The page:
Global action is needed to fight antibiotic resistance and a “drug discovery void” by researching and developing new medicines to treat emerging mutating infections. Antibiotic resistance is on the edge of causing a “threat to medicine” putting patients having minor surgeries at risk of dying from infections because they cannot be treated with current antibiotics available, Reuters reported on Monday, March 11.
Only a few new antibiotics have been developed in the past few decades to treat “superbugs,” causing antimicrobial resistance, or antibiotic resistance, to pose a catastrophic threat worldwide. Sally Davies, the chief medical officer for England who has published a report on infectious disease, says the time to act is now.
“Anyone of us could go into a hospital in 20 years for minor surgery and die because of an ordinary infection that can’t be treated by antibiotics.”
It is estimated that MRSA, one of the best known of these “superbugs,” alone has killed 19,000 Americans every year, and a similar number in Europe, higher than the yearly rate of deaths from HIV and AIDS.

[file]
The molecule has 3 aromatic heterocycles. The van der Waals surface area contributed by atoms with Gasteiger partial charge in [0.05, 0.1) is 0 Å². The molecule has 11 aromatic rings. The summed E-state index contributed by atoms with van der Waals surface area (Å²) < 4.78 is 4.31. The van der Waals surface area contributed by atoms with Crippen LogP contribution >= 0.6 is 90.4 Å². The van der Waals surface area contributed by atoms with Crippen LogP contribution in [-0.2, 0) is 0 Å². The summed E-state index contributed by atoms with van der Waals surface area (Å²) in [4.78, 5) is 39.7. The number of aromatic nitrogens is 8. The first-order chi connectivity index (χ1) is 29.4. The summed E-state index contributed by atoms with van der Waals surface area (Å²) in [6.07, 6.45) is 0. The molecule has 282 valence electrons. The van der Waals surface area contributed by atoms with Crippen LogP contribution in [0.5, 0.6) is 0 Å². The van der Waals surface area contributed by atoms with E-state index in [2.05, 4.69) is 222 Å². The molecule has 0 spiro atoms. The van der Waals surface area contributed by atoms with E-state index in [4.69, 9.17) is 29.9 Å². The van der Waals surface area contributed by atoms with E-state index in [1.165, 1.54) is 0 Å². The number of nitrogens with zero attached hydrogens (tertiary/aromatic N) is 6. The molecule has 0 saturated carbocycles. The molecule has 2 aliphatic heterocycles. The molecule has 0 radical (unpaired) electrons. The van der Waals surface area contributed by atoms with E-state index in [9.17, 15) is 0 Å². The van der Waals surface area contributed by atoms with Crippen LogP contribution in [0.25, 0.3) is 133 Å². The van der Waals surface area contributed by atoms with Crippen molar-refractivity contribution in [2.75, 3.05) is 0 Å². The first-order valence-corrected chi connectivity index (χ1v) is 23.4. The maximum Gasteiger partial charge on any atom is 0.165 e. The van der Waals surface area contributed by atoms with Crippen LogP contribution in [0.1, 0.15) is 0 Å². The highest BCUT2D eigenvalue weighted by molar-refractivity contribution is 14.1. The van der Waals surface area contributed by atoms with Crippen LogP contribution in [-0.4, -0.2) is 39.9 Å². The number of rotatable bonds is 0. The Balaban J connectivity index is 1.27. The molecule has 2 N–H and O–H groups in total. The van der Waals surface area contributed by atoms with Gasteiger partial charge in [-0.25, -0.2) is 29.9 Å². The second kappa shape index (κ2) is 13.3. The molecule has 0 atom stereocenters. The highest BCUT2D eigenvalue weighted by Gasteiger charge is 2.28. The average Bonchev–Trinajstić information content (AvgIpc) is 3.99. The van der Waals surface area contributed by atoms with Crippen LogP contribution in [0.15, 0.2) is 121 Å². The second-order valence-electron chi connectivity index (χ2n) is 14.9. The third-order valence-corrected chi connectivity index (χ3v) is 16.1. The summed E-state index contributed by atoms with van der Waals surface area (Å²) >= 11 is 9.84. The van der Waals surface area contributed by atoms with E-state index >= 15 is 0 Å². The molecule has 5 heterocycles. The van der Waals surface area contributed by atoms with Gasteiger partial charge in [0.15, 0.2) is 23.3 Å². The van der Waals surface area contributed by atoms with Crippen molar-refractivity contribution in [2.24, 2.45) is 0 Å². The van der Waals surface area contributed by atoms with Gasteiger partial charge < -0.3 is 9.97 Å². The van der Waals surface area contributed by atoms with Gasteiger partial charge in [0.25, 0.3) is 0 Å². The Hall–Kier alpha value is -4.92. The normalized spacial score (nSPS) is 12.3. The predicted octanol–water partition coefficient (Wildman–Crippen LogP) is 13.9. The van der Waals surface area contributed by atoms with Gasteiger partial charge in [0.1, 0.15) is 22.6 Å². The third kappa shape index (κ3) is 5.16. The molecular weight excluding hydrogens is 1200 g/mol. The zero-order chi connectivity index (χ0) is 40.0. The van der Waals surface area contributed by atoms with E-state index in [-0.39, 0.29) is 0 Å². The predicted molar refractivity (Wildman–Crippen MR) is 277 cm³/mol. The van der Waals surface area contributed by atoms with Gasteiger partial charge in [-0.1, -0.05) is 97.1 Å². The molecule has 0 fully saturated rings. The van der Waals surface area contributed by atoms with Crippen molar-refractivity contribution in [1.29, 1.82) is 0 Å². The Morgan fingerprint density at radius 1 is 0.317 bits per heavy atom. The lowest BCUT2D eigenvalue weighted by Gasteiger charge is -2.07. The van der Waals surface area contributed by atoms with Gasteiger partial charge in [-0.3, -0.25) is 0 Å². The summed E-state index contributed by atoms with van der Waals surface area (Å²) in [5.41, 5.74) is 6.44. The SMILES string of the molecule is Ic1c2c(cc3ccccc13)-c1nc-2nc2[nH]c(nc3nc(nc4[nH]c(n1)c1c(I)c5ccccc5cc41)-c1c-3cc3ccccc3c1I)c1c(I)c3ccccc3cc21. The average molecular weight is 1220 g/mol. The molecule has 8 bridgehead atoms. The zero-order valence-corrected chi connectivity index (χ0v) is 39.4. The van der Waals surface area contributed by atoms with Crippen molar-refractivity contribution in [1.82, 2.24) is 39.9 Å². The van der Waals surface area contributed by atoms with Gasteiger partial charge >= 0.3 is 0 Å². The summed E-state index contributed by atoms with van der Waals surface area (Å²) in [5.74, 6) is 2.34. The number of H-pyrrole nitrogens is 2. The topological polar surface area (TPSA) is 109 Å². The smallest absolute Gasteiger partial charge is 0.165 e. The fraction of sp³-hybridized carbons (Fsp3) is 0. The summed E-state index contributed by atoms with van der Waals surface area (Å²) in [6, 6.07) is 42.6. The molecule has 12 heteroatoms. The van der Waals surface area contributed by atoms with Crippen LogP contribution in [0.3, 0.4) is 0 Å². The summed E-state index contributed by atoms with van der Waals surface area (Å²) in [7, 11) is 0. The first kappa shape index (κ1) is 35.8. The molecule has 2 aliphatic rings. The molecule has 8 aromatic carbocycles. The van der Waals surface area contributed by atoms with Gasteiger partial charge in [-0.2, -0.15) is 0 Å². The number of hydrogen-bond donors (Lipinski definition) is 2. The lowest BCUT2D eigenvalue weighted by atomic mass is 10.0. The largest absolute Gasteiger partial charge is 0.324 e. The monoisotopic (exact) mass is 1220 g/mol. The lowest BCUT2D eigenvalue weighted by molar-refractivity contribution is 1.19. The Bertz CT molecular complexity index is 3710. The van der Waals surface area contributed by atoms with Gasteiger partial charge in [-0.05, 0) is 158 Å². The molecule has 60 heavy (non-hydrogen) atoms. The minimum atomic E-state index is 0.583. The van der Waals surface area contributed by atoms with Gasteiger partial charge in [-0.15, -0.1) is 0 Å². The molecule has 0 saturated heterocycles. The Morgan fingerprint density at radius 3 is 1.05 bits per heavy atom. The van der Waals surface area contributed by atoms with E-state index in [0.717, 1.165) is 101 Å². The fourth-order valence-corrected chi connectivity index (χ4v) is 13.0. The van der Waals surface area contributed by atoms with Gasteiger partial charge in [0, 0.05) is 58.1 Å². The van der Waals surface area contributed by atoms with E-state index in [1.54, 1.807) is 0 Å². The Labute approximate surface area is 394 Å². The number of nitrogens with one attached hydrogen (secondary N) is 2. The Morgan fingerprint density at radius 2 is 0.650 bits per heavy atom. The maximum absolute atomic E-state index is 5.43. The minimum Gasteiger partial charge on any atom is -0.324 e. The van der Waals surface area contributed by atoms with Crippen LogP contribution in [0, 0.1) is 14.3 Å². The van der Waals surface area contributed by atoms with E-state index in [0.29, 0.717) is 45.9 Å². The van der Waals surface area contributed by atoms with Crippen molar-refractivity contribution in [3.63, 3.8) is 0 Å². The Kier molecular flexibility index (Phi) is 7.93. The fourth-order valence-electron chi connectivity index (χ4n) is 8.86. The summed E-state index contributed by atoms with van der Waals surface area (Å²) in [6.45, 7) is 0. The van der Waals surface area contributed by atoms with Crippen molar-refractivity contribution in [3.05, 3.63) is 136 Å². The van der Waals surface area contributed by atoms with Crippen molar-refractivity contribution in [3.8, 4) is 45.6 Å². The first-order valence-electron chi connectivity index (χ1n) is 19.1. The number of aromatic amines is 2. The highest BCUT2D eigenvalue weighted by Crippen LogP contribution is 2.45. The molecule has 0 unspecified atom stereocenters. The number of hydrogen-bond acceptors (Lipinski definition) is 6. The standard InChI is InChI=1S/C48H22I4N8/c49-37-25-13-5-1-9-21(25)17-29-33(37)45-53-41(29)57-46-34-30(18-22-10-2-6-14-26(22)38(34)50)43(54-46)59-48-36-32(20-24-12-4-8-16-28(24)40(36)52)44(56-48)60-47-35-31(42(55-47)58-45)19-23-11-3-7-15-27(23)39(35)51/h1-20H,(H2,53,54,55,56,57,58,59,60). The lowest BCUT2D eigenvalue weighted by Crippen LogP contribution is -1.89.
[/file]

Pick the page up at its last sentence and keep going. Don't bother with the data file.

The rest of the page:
In 2012 The World Health Organization identified completely untreatable strains of gonorrhea and tuberculosis, as well as a new wave of “super superbugs” with the mutation known as NDM1. In recent years these “super superbugs” were first seen in India and they have now spread all over the world.
The issue of antimicrobial resistance demands not only developing new antibiotics, prescribing fewer antibiotics and understanding infectious diseases, but worldwide education of the necessity of hygiene practices to ensure patient safety such as hand washing not only doctors’ offices, outpatient ambulatory centers and hospitals.
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